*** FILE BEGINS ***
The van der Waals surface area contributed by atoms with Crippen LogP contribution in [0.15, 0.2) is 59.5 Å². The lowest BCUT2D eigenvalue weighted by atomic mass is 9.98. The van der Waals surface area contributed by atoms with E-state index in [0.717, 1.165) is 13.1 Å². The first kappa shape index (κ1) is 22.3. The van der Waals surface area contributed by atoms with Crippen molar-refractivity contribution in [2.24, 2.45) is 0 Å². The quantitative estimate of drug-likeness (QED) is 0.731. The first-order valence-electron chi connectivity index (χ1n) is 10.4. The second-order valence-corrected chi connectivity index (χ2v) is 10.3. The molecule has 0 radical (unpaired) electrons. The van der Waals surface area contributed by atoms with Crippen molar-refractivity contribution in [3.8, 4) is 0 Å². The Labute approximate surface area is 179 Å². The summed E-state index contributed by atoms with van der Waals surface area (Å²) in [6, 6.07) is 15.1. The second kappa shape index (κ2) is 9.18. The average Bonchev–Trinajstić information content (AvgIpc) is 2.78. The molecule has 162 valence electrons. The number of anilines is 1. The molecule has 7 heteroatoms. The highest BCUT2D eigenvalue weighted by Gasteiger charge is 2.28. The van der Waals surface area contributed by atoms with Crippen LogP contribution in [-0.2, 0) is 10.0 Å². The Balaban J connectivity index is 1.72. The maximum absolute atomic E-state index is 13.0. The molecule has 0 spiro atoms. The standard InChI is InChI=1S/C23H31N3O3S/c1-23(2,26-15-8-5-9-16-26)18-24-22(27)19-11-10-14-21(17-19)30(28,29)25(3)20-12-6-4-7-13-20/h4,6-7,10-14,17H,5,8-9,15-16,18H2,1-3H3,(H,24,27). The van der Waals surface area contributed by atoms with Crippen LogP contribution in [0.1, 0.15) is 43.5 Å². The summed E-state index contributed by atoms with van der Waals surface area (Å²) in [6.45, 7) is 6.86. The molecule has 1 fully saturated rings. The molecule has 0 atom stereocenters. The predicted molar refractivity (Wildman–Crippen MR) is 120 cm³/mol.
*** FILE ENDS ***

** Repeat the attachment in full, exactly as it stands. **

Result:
The van der Waals surface area contributed by atoms with Crippen LogP contribution in [0.15, 0.2) is 59.5 Å². The lowest BCUT2D eigenvalue weighted by atomic mass is 9.98. The van der Waals surface area contributed by atoms with E-state index in [0.717, 1.165) is 13.1 Å². The first kappa shape index (κ1) is 22.3. The van der Waals surface area contributed by atoms with Crippen molar-refractivity contribution in [2.24, 2.45) is 0 Å². The quantitative estimate of drug-likeness (QED) is 0.731. The first-order valence-electron chi connectivity index (χ1n) is 10.4. The second-order valence-corrected chi connectivity index (χ2v) is 10.3. The molecule has 0 radical (unpaired) electrons. The van der Waals surface area contributed by atoms with Crippen molar-refractivity contribution in [3.8, 4) is 0 Å². The Labute approximate surface area is 179 Å². The summed E-state index contributed by atoms with van der Waals surface area (Å²) in [6, 6.07) is 15.1. The second kappa shape index (κ2) is 9.18. The average Bonchev–Trinajstić information content (AvgIpc) is 2.78. The molecule has 162 valence electrons. The number of anilines is 1. The molecule has 7 heteroatoms. The highest BCUT2D eigenvalue weighted by Gasteiger charge is 2.28. The van der Waals surface area contributed by atoms with Crippen LogP contribution in [-0.2, 0) is 10.0 Å². The Balaban J connectivity index is 1.72. The maximum absolute atomic E-state index is 13.0. The molecule has 0 spiro atoms. The standard InChI is InChI=1S/C23H31N3O3S/c1-23(2,26-15-8-5-9-16-26)18-24-22(27)19-11-10-14-21(17-19)30(28,29)25(3)20-12-6-4-7-13-20/h4,6-7,10-14,17H,5,8-9,15-16,18H2,1-3H3,(H,24,27). The van der Waals surface area contributed by atoms with Crippen LogP contribution in [0.1, 0.15) is 43.5 Å². The summed E-state index contributed by atoms with van der Waals surface area (Å²) in [6.45, 7) is 6.86. The molecule has 1 fully saturated rings. The molecule has 0 atom stereocenters. The predicted molar refractivity (Wildman–Crippen MR) is 120 cm³/mol.